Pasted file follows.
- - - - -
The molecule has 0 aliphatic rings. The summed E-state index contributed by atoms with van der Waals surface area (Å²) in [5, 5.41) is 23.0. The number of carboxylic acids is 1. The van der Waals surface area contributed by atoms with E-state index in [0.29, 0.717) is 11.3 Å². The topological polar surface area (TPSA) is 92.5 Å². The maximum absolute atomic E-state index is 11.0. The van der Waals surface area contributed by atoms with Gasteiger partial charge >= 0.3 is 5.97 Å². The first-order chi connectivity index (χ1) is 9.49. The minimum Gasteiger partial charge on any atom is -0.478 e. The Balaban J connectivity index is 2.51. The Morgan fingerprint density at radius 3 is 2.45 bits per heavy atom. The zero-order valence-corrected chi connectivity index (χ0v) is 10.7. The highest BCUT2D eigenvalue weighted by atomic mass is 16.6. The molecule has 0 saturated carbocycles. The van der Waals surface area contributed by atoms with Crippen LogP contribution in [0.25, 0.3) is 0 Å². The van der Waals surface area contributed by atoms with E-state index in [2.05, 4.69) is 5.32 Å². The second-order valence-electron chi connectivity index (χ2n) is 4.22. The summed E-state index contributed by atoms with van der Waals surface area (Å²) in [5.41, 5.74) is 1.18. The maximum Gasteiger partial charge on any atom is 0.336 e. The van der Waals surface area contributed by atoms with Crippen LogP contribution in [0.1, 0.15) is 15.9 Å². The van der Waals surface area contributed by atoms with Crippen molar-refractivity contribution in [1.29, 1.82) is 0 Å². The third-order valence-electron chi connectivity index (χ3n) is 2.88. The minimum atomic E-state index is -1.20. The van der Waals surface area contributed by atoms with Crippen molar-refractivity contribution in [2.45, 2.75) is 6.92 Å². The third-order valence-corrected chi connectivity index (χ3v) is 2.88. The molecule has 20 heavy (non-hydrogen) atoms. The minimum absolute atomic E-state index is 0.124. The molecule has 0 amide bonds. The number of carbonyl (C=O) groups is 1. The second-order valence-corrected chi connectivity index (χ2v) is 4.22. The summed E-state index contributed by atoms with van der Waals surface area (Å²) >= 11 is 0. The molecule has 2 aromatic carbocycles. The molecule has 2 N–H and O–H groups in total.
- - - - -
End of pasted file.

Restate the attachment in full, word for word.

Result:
The molecule has 0 aliphatic rings. The summed E-state index contributed by atoms with van der Waals surface area (Å²) in [5, 5.41) is 23.0. The number of carboxylic acids is 1. The van der Waals surface area contributed by atoms with E-state index in [0.29, 0.717) is 11.3 Å². The topological polar surface area (TPSA) is 92.5 Å². The maximum absolute atomic E-state index is 11.0. The van der Waals surface area contributed by atoms with Gasteiger partial charge >= 0.3 is 5.97 Å². The first-order chi connectivity index (χ1) is 9.49. The minimum Gasteiger partial charge on any atom is -0.478 e. The Balaban J connectivity index is 2.51. The Morgan fingerprint density at radius 3 is 2.45 bits per heavy atom. The zero-order valence-corrected chi connectivity index (χ0v) is 10.7. The highest BCUT2D eigenvalue weighted by atomic mass is 16.6. The molecule has 0 saturated carbocycles. The van der Waals surface area contributed by atoms with Crippen LogP contribution in [0.25, 0.3) is 0 Å². The van der Waals surface area contributed by atoms with E-state index in [2.05, 4.69) is 5.32 Å². The second-order valence-electron chi connectivity index (χ2n) is 4.22. The summed E-state index contributed by atoms with van der Waals surface area (Å²) in [5.41, 5.74) is 1.18. The maximum Gasteiger partial charge on any atom is 0.336 e. The van der Waals surface area contributed by atoms with Crippen LogP contribution in [0.1, 0.15) is 15.9 Å². The van der Waals surface area contributed by atoms with Crippen molar-refractivity contribution in [1.29, 1.82) is 0 Å². The third-order valence-electron chi connectivity index (χ3n) is 2.88. The minimum atomic E-state index is -1.20. The van der Waals surface area contributed by atoms with Crippen molar-refractivity contribution in [2.45, 2.75) is 6.92 Å². The third-order valence-corrected chi connectivity index (χ3v) is 2.88. The molecule has 20 heavy (non-hydrogen) atoms. The minimum absolute atomic E-state index is 0.124. The molecule has 0 amide bonds. The number of carbonyl (C=O) groups is 1. The second-order valence-corrected chi connectivity index (χ2v) is 4.22. The summed E-state index contributed by atoms with van der Waals surface area (Å²) >= 11 is 0. The molecule has 2 aromatic carbocycles. The molecule has 2 N–H and O–H groups in total.